This week’s #blogbattle word prompt is rope. This is run by Racheal Ritchey over on her blog Writing Rachael Ritchey. I encourage you to check out her blog, and this challenge.
1. 1000 words max
2. fictional tale (or true if you really want)
3. PG (no more than PG-13) Content – let’s keep this family friendly! (this week will be difficult, I know. That’s a somewhat violent word! Remember, use your imagination. 🙂 )
4. Your story must contain the word(s) from the theme and/or be centered around the theme in a way that shows it is clearly related
5. Go for the entertainment value!
6. Use the hashtag #BlogBattle, put a link back to your #BlogBattle Short Story in the comments section of this post, and/or include a link to this post in your own blog post (it creates a “ping-back” which will alert me and our friends to your #BlogBattle post)7. Have fun!
As I said I would do in a comment to a reader, I have added an option to the menu above to a page that lists all the Winter #blogbattle story.
(Just a sidenote: I was incredibly tired when I wrote this, so if there are any major gaffs, that’s why.)
Here’s my entry for this week:
The Rope That Binds
Every bite was a struggle. Layla had been hungry and she’d stupidly agreed to Emily buying her lunch.
Now she felt a sense of obligation.
Emily nursed a cup of coffee. She stared into it more than she drank from it. “I don’t know how else to say I’m sorry.”
Layla speared a cherry tomato with a little more force than necessary. “Saying it isn’t the point. I don’t know how to forget. I know I didn’t handle it well but you put your job above me. That hurt.”
“I know. And I know I shouldn’t have just left the way I did.” She lifted her cup, as if to take a sip, then changed her mind, and lowered it again. “I want to make this right. I want us to be friends again.”
Friends. Just friends? Or something more? Layla’s stomach turned over. She put her knife and fork down. “I don’t know,” she said.
“I can understand that.” Emily finally took a sip of her coffee.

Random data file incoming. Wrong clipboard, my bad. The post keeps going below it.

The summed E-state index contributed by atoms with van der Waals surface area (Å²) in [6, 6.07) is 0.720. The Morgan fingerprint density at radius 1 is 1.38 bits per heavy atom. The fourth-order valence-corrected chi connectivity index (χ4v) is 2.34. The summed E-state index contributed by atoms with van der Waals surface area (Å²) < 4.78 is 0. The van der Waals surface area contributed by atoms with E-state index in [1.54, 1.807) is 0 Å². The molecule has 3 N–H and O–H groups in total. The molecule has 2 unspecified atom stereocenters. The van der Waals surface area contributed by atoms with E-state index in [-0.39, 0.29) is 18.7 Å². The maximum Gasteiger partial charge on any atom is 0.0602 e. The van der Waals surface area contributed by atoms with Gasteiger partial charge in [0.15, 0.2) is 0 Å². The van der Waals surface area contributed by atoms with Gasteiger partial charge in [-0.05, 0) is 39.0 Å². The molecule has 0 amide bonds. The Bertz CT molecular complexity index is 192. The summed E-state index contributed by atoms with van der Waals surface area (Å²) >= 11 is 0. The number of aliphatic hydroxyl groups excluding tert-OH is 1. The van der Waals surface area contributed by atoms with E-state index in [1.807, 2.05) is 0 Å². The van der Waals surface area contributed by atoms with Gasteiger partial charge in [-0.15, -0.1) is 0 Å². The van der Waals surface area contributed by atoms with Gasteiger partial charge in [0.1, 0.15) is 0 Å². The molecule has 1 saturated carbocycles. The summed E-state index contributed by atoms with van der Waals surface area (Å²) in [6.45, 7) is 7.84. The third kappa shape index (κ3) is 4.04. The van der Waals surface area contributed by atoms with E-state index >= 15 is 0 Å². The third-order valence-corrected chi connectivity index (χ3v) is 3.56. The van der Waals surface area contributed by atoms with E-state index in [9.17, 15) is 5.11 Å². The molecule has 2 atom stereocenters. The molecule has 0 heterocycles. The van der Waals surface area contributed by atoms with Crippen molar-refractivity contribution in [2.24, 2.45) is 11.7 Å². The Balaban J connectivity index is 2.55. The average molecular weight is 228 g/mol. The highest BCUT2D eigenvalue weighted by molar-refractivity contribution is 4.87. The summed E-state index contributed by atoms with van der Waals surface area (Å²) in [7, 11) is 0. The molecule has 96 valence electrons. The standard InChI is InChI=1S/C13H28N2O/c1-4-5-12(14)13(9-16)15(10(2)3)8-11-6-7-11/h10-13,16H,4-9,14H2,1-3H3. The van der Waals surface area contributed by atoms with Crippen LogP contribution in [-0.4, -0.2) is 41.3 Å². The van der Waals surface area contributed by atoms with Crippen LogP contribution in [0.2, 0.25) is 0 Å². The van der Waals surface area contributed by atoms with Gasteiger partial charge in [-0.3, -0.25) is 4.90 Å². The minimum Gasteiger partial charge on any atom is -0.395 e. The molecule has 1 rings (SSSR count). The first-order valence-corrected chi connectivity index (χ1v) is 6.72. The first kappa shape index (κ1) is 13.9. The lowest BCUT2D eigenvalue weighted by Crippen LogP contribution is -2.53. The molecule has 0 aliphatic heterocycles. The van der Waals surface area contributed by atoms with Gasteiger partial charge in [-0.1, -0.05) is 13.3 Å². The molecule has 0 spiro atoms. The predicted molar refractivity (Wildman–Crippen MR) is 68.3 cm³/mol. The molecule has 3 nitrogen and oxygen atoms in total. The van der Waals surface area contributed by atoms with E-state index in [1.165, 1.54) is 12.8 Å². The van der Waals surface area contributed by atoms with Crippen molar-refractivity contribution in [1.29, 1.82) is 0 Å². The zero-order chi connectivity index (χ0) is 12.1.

Layla regarded the remains of her tuna salad. It sat between them. Emily’s gift.
Winter grabbed onto the towel and in the next moment Cilla picked up the other end with her beak.
It was heavy, but between them the lifted it off the oven door handle.
Their eyes met. Winter’s palms started to sweat. She was afraid that she would drop the towel, but she gripped harder. “I can do this,” she whispered.
Then hoped the bees hadn’t heard her.
She and Cilla moved forward, trying to get behind the swarm.
They were almost lined up when one noticed. It turned, spotted them, and the swarm lifted from the jar, the buzzing crescendoing.
Winter swallowed the lump in her throat. “Now,” she said. She and Cilla moved forward.
The was hard to hold on to, it wanted to fall all the time.
The bees moved back, just a bit. Just enough to give Winter confidence to keep going.
“Ice cream?” Emily offered. “Or cake maybe?”
Layla hesitated, then spoke her mind, “You can’t bribe me, you know.” Then immediately regretted it.
Emily looked upset and a bit offended. “I’m not. I just thought we could enjoy some dessert together.” A pause. “Like we used to.”
Layla put down the napkin she had twisted into a rope throughout lunch. “Sorry. But I don’t really know how I’m supposed to be feeling.” She drew her bag to her and fished out her purse. “Let me pay half. I need to.”
Emily looked disappointed, but nodded. “Do you think you’ll ever want me back in your life?”
A heart-aching question. “Truthfully, I don’t know.” She dropped some money on the table and stood up. “I’d best get going, I think.”
Emily looked up at her. “If I give you my number, would you call?”
This was like her heart was being torn apart, savagely, by lots of angry birds. “I don’t know.”
“I’ll text you. Then, it’s there if you want, and if not…”
The word ‘delete’ hung in the air between them, heavier than a word ever had the right to be. Layla gave an awkward smile that she wished had more cheer behind it, more good will, then turned from the cafe, and from Emily.
Life wasn’t fair.
The bees kept moving back, but slowly. Winter and Cilla waved the towel at them as they advanced. The swarm eyed them, as if considering their options.
Winter’s grip was growing ever looser. Her hands were sweating, and it was becoming painful to hold on to the towel. So, it was now or never.
“Go!” she shouted, and rushed forward.
Cilla lagged behind a little, surprised by Winter’s sudden charge, but she caught up, and together they rushed at the bees.
The buzzing shot up louder, the bees also surprised. They moved faster toward the window.
Nutkin dived out of the way as they rushed through the gap. Winter and Cilla stopped, the towel hanging in front of the window. Winter’s fingers gave up and the towel dropped to the sill. She floated down in relief, landing gently on the cotton. “We did it!” Cilla said, landing beside Winter, and flapping her wings in celebration.
Nutkin came back to the window. “Well done both of you. You were brilliant.” He smiled.
Winter looked back at the jam jar on the table. It was safe now. “I can’t believe I did that.” She looked at Cilla, and then Nutkin. “Did that really just happen?”
Cilla nodded her head sharply. “Yes it did.” Then speared Nutkin with her sharp gaze. “Now, where are those berries?”
Nutkin gave Winter a knowing glance, then said to Cilla, “Okay, you earned them. Come with-”
A sharp buzz cut him off.
Winter’s heart stabbed at her. The swarm hovered in the air behind Nutkin, larger, louder, and angrier than before.